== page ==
By Matt Coker
By R. Scott Moxley
By Charles Lam
By Nick Schou
By Gustavo Arellano
By Gustavo Arellano
By Steve Lowery
By R. Scott Moxley
Since my small buttercup of a son got grounded last Monday, oh, he has been so sad! He has also been trick-or-treating on Tuesday, gone to the Orange County Press Club mixer at Original Mike's on Thursday (where he went into the main room to watch the Neil Diamond stylings of the inimitable Phil Shane and sat with Phil's wife, Michlene, who is sweet as sugar kisses and who bought my boy an equally sweet dessert that seemed to be from the chocolate lava cake genre), and spent the weekend at our dad's watching football. This Monday, he went to a soiree for Project Access at Aire.
It's not that I'm a candyass in the discipline department; it's just that we have a very complicated system of carrots and sticks. The day after he earned himself a month's grounding, he came home with the unprecedented news that he's earning an A in math, earning himself a night's reprieve for Halloween. It was, I explained, like a furlough for good behavior. Then I explained what a furlough is, and also about parole. If he comes home with a note from his computer teacher, for instance, saying that he has turned in every one of the missing assignments he unfortunately lied about, he will be paroled after two weeks instead of four.
I think it's terribly important to ready our children for their futures in America's fastest-growing industry: prison.
So he was furloughed for his math grade, but what about the rest of the high life he's been living ever since stumbling into Mama's House of Pain for Wayward Children? Well, nobody could have foreseen that the press club mixer would be fun—that Phil Shane was rocking the next room was as unexpected as our reception in Iraq.
And Dad's House of Big Screens? Dad apparently wasn't paying attention for the past 39 years when my brothers and sisters and I were constantly getting caught drinking, or smoking, or sneaking out of the house to go to sit at Denny's all night (or have sex); he simply had no idea being grounded means no TV. It has now been explained to him. It has also been explained to him—since it apparently was necessary—that one isn't given a pony when one is grounded, or even a Medal of Freedom.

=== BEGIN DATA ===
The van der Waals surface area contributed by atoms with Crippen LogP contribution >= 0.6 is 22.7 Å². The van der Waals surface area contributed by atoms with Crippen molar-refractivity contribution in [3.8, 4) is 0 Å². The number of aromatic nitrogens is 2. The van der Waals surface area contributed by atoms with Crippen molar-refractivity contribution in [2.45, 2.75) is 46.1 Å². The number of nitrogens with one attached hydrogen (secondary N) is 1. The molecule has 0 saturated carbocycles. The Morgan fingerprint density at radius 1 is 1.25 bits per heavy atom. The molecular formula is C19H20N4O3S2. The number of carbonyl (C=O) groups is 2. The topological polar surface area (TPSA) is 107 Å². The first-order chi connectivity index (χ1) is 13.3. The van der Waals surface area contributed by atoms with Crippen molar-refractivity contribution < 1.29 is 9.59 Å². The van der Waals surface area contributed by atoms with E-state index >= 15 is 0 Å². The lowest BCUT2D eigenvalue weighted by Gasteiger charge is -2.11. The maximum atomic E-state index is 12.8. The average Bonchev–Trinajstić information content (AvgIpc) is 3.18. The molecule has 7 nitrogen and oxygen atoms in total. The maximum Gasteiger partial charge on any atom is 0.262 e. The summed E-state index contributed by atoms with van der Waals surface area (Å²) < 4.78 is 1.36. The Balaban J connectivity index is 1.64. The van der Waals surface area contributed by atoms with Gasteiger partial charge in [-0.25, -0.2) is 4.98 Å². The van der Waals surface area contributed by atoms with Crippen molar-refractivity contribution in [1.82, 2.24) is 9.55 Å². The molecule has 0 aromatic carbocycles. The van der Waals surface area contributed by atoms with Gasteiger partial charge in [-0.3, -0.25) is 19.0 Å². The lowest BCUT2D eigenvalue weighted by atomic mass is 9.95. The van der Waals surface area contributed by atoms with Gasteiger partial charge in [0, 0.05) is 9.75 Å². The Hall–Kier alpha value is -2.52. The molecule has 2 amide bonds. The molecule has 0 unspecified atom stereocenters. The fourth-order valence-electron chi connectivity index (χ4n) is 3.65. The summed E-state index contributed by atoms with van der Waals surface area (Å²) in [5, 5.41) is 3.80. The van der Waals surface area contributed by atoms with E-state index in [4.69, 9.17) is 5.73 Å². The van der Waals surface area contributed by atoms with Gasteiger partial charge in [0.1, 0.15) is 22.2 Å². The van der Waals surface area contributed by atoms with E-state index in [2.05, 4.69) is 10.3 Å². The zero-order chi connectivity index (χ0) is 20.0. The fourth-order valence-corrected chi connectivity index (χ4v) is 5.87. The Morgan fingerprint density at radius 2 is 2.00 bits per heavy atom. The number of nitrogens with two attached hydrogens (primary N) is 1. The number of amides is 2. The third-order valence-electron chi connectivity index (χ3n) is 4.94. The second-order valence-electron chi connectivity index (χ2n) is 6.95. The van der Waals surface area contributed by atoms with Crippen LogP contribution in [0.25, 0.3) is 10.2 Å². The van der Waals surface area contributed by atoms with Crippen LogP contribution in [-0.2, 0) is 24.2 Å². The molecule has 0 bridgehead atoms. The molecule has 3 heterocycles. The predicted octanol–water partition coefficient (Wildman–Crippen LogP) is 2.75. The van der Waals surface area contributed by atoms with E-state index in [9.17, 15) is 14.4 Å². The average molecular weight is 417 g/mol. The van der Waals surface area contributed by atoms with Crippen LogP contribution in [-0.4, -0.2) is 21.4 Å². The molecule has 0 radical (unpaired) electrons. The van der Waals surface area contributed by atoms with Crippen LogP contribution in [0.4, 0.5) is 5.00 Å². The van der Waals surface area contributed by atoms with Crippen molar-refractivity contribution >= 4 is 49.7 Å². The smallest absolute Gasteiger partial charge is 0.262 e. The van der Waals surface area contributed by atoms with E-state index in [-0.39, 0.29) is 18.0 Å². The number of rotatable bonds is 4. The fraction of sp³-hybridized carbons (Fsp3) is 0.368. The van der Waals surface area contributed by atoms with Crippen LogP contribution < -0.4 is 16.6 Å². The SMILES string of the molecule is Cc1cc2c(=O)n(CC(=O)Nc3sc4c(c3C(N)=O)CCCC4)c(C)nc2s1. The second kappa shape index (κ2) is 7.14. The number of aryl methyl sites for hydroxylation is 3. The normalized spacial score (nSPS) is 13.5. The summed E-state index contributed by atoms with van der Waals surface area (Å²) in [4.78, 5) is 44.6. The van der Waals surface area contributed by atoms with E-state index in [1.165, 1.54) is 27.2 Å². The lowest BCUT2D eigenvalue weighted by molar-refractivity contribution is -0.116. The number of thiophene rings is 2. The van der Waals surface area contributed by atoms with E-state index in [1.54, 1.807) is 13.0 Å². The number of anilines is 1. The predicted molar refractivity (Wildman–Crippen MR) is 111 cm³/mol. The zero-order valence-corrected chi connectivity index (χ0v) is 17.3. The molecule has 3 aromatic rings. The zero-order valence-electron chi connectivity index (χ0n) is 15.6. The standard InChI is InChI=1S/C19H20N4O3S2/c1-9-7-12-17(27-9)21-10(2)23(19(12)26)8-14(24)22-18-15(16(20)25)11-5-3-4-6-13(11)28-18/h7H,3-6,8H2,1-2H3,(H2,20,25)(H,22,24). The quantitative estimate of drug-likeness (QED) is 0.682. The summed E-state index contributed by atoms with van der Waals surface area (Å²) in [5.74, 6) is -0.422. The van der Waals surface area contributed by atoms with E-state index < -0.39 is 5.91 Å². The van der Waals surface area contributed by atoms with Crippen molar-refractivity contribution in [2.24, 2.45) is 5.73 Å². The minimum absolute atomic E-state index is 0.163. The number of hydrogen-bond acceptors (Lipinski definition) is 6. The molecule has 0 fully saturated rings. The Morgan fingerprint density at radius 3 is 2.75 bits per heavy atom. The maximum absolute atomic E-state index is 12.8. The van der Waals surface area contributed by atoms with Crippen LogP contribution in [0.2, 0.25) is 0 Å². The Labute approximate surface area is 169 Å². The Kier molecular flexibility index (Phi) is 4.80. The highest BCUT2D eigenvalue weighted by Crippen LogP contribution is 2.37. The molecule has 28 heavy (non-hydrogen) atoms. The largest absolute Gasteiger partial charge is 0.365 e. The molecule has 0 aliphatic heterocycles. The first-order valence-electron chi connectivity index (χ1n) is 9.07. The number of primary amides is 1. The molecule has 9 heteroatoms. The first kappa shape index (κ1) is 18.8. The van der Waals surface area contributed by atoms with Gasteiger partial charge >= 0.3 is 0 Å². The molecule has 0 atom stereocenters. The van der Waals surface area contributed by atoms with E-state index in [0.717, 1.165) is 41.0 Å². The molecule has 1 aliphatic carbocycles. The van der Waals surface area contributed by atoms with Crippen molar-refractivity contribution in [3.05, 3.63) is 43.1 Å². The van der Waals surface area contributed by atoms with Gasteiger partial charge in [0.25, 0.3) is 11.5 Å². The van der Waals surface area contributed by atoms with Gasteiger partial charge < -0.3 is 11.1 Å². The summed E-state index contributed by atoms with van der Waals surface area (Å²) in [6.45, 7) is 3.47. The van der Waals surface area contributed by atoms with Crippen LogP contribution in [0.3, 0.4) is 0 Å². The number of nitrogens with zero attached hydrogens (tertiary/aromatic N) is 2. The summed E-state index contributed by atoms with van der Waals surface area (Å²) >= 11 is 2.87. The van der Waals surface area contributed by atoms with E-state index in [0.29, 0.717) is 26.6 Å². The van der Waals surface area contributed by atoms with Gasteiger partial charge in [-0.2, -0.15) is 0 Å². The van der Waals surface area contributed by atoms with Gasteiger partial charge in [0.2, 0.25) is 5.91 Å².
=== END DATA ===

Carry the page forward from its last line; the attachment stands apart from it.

As for Aire, well, I really wanted to go to Aire, and I didn't have a babysitter.
* * *
The one place my small buttercup of a son hasn't been since he was grounded is the Servite/Mater Dei game Friday night. The invitation was specifically for the two of us, he was promised Servite seniors to sit with and probably some schwag, and there was simply no way I could pretend the Servite/Mater Dei game—held at Angel Stadium!—wouldn't be a blast. Little boys who are grounded don't get to watch football with their moms; they have to go to dad's for that, where I believe they throw them a party.
Dave "Chairman" Mau and I were guests of our mutual friend Kieran Scott, a teacher at Servite, and we sat at the front row and 50, getting up a good head of gossip while Mau also taunted me with the fact he had Shiner Bock (the national beer of Austin, Texas) in his truck; it turns out they turn off the beer taps at Angel Stadium when they're hosting a high school football game, though they don't turn off the Metallica blaring over the sound system. Who watches football—or listens to "EnterSandman"—minus beer? It got to the point where even Servite's mascot, a kid in a friar's costume, made Mau think of beer.
"Even the kid in the friar costume is making me think of beer," said Mau.
"Oooh, yes, like a Belgian ale," I concurred dreamily.
"Like a fine Chimay," said we both together.
Mau left at the half. He had Shiners in his truck.
Kieran had asked whether I wanted to sit in the VIP suites on the club level, or with the kids; I'd said with the kids, because I'm very, very stupid. At the half, though, Kieran explained the suites had booze, and that was about all it took.
The suites didn't just have booze, though; they had the bishop too. He'd tried to give a game-opening prayer for the two mighty Catholic high schools, but the kids hadn't shut up long enough to let him.
It was a great game, underdog Servite slightly ahead for most of it, but with both sides constantly evening up the score. The play was excellent too, with the QBs throwing what looked like 60-yard bombs. Then—in overtime—Servite lost to Mater Dei . . . for the 18th year in a row. In overtime.
Word on the field was that the Mater Dei players lined up at the end to "good game" their opponents but instead threw forth a volley of "fuck you"s. Well, that's the last time I golf-clap for them when they throw a particularly good pass, though apparently, this is nothing new for the Catholic powerhouse. Weekly editor Will Swaim went to Mater Dei in the 1970s, back when I was just a red-diaper baby, and he remembers warming up before another classic match up: the entire Mater Dei freshman team jogging around the field in Santa Fe Springs "like the Hezbollah militia doing something between the goose step and a jog in Beirut," all the while chanting "Go to hell, St. Paul, go to hell." Apparently "sportsmanship" isn't necessary when you've got God on your side.